On July 3 on IGN JAPAN, we published an article titled “Why do gamers hate NFTs?” by our freelance writer Nobuaki Shibuya. It went on to become the second-most read article on our site this month.
As Shibuya writes in his article, Japan has yet to see a major influx of NFT-related content in videogames. But the trend is growing in the West, and the strong response among IGN Japan’s readers suggests that the Japanese gaming community is watching these developments with interest.
But why do gamers hate NFTs? Which Japanese companies are using them? And what are NFTs anyway?
What Are NFT’s Anyway?
NFT stands for “non-fungible token,” used in this instance to mean a digital code that proves ownership of a digital product.
These NFT digital codes have become associated with the art world in particular, and videogames are close behind. On the surface, the concept provides a way for completely unique digital items to be sold and resold with a clear line of ownership recorded in the blockchain, just as you would trade the deeds of a house.
The main intended benefits are that creators can create and sell one-off creations with unique value and be paid accordingly. And the second benefit is that speculators can purchase one-off digital items that may (or may not) increase in value – and which are resalable.
As a common example, you’ve probably seen JPEG images of a monkey wearing a hat, available in hundreds of slight variations and sold at a premium because they are “unique."
Except, of course, in the case of a piece of artwork or an in-game item, a digital thing is inherently copyable. Haters of NFTs – and there are many – are quick to exclaim that a certificate of ownership for a JPEG image is not worth the binary it is printed on, because anyone can copy a JPEG with the right-click of a mouse. Unlike a house, where the deeds prove ownership of a single physical building, NFTs are more akin to buying a receipt, not the product itself.
As our writer Shibuya points out in his article, the ownership of such tokens does not currently denote legal ownership of the data it relates to in any country on Earth. Buyer beware, indeed.
In gaming, the introduction of NFTs has generally meant infinitesimally customized in-game items that are sold by the game publishers as a means for players to show their individuality. But while these items may technically be unique, they are such small variations and offer so little in meaningful gameplay terms that players have largely derided them.
Ubisoft has proven this point with its disastrously received Ghost Recon Breakpoint NFTs, where players could buy digital trousers and other items for their game character emblazoned with a unique serial number. And other games have had similar fates.
The situation is soured by the fact that many, many of those who push NFTs are simply out to make a quick profit, in the same general Web 3.0 bucket as cryptocurrency miners and vague proponents of the metaverse.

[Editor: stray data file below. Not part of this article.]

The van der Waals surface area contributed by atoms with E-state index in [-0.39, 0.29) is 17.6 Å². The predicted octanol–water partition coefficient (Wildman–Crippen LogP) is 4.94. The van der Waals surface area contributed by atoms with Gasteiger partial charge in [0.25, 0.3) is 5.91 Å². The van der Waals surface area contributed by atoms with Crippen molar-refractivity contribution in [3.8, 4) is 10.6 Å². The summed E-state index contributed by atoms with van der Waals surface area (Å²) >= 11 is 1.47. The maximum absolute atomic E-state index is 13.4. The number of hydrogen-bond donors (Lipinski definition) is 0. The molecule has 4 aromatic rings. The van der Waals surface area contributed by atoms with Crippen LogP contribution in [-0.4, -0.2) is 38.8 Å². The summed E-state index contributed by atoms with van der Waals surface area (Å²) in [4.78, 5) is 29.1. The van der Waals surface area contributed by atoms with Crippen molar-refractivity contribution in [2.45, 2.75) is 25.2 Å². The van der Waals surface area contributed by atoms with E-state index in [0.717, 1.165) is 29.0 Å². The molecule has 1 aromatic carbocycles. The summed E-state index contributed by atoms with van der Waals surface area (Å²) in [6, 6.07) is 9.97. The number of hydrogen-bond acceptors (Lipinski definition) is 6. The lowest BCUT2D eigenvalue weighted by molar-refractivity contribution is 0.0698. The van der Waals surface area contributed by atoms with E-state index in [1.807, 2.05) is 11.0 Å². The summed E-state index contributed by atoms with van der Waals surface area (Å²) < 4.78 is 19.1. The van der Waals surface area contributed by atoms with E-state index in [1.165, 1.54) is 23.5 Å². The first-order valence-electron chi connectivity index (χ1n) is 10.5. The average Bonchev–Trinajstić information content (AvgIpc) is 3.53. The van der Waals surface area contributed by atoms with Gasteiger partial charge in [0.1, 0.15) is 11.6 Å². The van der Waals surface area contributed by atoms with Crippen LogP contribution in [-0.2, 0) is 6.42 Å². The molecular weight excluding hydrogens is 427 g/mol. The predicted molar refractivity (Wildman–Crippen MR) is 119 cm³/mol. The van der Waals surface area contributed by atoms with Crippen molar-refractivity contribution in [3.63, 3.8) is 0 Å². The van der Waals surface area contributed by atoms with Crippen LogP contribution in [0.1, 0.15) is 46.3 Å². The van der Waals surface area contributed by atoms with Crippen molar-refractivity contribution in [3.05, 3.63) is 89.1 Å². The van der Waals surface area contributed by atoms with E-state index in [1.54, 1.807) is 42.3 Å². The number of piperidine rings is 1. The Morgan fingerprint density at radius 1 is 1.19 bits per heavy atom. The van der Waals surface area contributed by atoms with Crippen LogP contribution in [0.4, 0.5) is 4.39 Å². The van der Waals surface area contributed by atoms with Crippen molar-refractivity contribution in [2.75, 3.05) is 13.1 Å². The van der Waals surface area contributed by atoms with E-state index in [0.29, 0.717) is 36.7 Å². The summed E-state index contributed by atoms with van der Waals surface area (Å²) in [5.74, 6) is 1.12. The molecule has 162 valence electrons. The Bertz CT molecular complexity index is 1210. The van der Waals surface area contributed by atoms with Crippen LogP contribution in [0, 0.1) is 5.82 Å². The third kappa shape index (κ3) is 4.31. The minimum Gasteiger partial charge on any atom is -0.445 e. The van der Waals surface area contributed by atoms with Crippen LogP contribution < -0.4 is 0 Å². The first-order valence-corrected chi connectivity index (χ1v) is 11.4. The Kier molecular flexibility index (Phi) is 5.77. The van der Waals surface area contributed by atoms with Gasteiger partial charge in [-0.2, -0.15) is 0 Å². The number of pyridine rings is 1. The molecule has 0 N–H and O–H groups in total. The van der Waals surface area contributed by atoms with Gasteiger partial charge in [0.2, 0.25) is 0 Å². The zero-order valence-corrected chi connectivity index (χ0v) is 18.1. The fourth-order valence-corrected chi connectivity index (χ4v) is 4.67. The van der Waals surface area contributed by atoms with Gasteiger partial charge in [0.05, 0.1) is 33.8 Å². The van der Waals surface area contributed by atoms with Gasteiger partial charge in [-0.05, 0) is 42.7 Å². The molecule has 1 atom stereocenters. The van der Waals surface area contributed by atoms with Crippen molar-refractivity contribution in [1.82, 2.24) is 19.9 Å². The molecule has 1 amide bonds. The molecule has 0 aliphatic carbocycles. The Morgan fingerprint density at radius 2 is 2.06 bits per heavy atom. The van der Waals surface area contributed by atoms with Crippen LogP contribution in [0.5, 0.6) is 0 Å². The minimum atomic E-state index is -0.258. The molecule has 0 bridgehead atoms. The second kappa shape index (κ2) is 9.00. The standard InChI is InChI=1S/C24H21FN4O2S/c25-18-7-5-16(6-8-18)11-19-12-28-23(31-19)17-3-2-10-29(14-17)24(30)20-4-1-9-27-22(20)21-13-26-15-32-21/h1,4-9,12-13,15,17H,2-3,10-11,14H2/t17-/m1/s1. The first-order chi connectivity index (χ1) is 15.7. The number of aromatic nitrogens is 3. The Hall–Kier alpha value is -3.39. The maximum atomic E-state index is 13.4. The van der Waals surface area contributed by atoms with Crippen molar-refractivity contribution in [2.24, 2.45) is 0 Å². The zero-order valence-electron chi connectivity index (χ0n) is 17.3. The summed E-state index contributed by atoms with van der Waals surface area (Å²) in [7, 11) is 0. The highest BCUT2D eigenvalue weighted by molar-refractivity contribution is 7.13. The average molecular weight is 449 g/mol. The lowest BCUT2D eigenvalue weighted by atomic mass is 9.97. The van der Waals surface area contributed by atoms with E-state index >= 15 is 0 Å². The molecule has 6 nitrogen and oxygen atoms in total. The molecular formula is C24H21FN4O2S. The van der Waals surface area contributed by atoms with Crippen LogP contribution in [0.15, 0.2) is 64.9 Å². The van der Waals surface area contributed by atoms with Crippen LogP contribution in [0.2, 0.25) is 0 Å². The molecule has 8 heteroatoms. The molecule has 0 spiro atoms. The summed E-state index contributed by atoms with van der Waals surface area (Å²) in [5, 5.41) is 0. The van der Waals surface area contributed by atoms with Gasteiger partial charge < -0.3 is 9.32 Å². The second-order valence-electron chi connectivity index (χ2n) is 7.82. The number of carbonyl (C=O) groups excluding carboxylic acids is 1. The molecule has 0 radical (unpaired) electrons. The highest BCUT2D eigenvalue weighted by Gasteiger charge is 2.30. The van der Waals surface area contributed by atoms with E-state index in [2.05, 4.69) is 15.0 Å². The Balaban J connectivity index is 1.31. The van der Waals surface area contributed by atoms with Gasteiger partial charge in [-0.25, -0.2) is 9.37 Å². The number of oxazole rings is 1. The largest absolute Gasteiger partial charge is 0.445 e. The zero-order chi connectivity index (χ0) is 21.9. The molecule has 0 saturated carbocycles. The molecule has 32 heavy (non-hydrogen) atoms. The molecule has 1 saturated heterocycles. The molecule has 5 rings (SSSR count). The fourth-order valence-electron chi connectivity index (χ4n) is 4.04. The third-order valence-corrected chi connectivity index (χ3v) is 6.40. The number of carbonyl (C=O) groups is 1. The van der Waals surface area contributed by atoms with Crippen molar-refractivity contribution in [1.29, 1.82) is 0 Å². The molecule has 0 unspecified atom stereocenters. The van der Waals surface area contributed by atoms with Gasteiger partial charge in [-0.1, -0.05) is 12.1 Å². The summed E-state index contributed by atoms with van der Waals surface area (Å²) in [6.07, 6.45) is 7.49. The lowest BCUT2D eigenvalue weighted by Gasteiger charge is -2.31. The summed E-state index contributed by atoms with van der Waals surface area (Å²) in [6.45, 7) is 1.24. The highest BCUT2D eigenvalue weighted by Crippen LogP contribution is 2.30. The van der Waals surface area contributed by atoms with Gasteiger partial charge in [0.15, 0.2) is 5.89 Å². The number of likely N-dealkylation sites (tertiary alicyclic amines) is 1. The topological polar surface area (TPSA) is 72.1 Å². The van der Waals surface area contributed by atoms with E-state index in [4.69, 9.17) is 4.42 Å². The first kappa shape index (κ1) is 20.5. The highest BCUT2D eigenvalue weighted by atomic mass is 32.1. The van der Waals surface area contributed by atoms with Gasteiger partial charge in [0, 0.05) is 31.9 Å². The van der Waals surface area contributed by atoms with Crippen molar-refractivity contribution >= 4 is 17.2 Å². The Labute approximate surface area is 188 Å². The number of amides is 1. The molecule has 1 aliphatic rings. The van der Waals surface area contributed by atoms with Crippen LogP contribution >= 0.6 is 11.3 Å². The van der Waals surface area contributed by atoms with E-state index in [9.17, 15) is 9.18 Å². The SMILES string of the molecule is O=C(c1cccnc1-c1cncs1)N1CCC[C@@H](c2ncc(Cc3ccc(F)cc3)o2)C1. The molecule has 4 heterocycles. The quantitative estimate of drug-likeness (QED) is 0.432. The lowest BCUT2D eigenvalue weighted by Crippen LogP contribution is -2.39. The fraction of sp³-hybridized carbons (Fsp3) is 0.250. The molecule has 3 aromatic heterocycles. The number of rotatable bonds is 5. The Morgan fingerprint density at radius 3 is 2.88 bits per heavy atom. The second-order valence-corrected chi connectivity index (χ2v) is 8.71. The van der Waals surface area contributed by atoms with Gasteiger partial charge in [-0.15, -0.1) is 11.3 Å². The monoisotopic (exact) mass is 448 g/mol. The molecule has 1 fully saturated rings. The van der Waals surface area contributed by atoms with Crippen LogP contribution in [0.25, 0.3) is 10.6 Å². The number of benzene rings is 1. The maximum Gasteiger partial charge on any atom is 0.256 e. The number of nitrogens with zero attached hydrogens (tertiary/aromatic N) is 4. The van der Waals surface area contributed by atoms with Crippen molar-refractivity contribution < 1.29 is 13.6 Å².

The level of trust in these emerging technologies is understandably very low. There’s something really… icky about it.
Bypassing the ‘Lootbox’ and ‘Gacha’ Systems
The backlash among gamers has not been subtle. When GSC Game World announced that its game STALKER 2: Heart of Chornobyl would support in-game NFTs, the social media uproar was so intense that it backtracked and cancelled the plans within 24 hours.
The same has happened with Team 17 and its plans for an NFT art series based on its classic Worms game franchise. And others too.
So why do gamers hate NFTs? Our writer argues first of all that it is because gamers are inherently tech savvy.
In gaming, the selling of digital items itself is nothing new – from the games themselves to the in-game items sold by publishers and even by members of the community, we purchase ethereal digital things all the time.
We’re happy to spend money on a skin that makes our Fortnite character look like Captain America, or to purchase additional content for our favorite games. We understand the pros and cons of freemium and free-to-play, and we know which games do it in a way that benefits the players (Fortnite, Apex Legends, Fall Guys and many more) and which ones are a rip-off.
Through this, we’ve seen the controversies over and over: lootbox and “gacha” systems that encourage players to spend real money on randomized items, with countries across Europe calling for regulation to prevent predatory practices:
- Additional purchases that simply unlock content that was already on the disc, arbitrarily kept unavailable to the player until they paid for it.
- Digital game purchases that come with licenses that do not grant the player legal ownership over their copy of the game.
And so on. We can smell a digital con, and NFTs absolutely reek of it.
Savvy Gamers vs Crypto Greed
Shibuya presents other reasons too, from how crypto mining has caused global shortages of PC components (it’s complicated) to concerns around the impact of energy-intensive blockchain technology on global warming.